4 Major Reasons Households in Forbearance Won’t Lose Their Homes to Foreclosure

There has been much discussion about what will happen when the 2.3 million households currently in forbearance lose their program's protection. Some assume there could potentially be millions of foreclosures ready to hit the market. However, there are four reasons why this will not be the case.

1. Almost 50% Leave Forbearance Already Caught Up on Payments

According to the Mortgage Bankers Association (MBA), data through March 28 shows that 48.9% of homeowners who left the program were current on their mortgage payments.

  • 26.6% made their monthly payments during their forbearance period
  • 14.7% brought past due payments current
  • 7.6% paid off their loan in full

This isn't to say that the remaining two million people in the plan will be treated the same way. However, it does provide some insight into the possibilities.

2. The Banks Don’t Want the Houses Back

Banks have learned lessons from the crash of 2008. Lenders don't want to deal with the hassles of handling foreclosed homes. This time, they're assisting homeowners to help them stay in their homes.

The Federal Housing Finance Agency, for example, backs about 50% of all mortgages (FHFA). In 2008, the FHFA provided Home Retention Action to 208,000 homeowners, which are options offered to borrowers who have the financial resources to join a workout option but want to remain in their home. Home retention options include temporary forbearances, repayment plans, loan modifications, or partial loan deferrals. These helped delinquent borrowers stay in their homes. Over the past year, the FHFA has offered that same protection to over one million homeowners.

Almost all lending institutions today work with their borrowers. According to the MBA study, of those homeowners who have abandoned forbearance,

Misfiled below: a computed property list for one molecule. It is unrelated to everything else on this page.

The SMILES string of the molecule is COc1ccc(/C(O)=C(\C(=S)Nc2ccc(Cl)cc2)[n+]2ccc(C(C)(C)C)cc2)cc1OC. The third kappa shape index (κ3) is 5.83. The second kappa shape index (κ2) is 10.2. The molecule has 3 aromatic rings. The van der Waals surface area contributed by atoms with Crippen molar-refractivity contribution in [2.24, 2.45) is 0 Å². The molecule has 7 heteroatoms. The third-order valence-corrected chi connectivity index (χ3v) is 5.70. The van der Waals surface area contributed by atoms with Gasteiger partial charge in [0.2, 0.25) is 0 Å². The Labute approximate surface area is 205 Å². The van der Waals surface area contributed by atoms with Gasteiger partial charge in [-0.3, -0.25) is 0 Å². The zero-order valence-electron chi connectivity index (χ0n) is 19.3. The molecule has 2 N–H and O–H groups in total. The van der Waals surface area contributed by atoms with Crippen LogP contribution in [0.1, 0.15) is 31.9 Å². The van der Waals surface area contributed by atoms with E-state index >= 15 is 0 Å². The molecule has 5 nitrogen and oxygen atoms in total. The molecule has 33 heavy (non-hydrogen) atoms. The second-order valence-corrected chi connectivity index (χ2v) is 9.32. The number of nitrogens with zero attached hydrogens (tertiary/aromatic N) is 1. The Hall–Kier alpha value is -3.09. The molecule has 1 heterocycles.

• 35.5% have worked out a repayment plan with their lender
  • 26.5% were granted a loan deferral where a borrower does not have to pay the lender interest or principal on a loan for an agreed-to period of time
  • 9% were given a loan modification

3. There Is No Political Will to Foreclose on These Households

The government also seems determined not to let individuals or families lose their homes. According to a recent Bloomberg report:

“Mortgage companies could face penalties if they don’t take steps to prevent a deluge of foreclosures that threatens to hit the housing market later this year, a U.S. regulator said. The Consumer Financial Protection Bureau (CFPB) warning is tied to forbearance relief that’s allowed millions of borrowers to delay their mortgage payments due to the pandemic…mortgage servicers should start reaching out to affected homeowners now to advise them on ways they can modify their loans.”

The CFPB is proposing a new set of guidelines to ensure people will be able to retain their homes. Here are the major points in the proposal:

  • The proposed rule would create a special pre-foreclosure review period, which would prevent servicers from initiating foreclosure proceedings until after December 31, 2021.
  • Based on the evaluation of an incomplete application, the proposed rule would allow servicers to provide some streamlined loan modification options to borrowers with COVID-19-related hardships.
  • The proposed rule seeks to make temporary changes to certain required servicer communications in order to ensure that borrowers receive important details about their options at the right time.

A final decision is yet to be made, and some do question whether the CFPB has the power to delay foreclosures. The entire report can be found hereProtections for Borrowers Affected by the COVID-19 Emergency Under the Real Estate Settlement Procedures Act (RESPA), Regulation X.

4. If All Else Fails, Homeowners Will Sell Their Homes Before a Foreclosure

Homeowners have record levels of equity today. According to the latest CoreLogic Home Equity Report, the average equity of mortgaged homes is currently $204,000. In addition, 38% of homes do not have a mortgage, so the level of equity available to today’s homeowners is significant.

Just like the banks, homeowners learned a lesson from the housing crash too.

“In the same way that grandparents and great grandparents were shaped by the Great Depression, much of the public today remembers the 2006 mortgage meltdown and the foreclosures, unemployment, and bank failures it created. No one with any sense wants to repeat that experience…and it may explain why so much real estate equity remains mortgage-free.”

What does that mean to the forbearance situation? According to Black Knight:

“Just one in ten homeowners in forbearance has less than 10% equity in their home, typically the minimum necessary to be able to sell through traditional real estate channels to avoid foreclosure.”

Bottom Line

The reports of massive foreclosures about to come to the market are highly exaggerated. As Ivy Zelman, Chief Executive Officer of Zelman & Associates with roughly 30 years of experience covering housing and housing-related industries, recently proclaimed:

“The likelihood of us having a foreclosure crisis again is about zero percent.”

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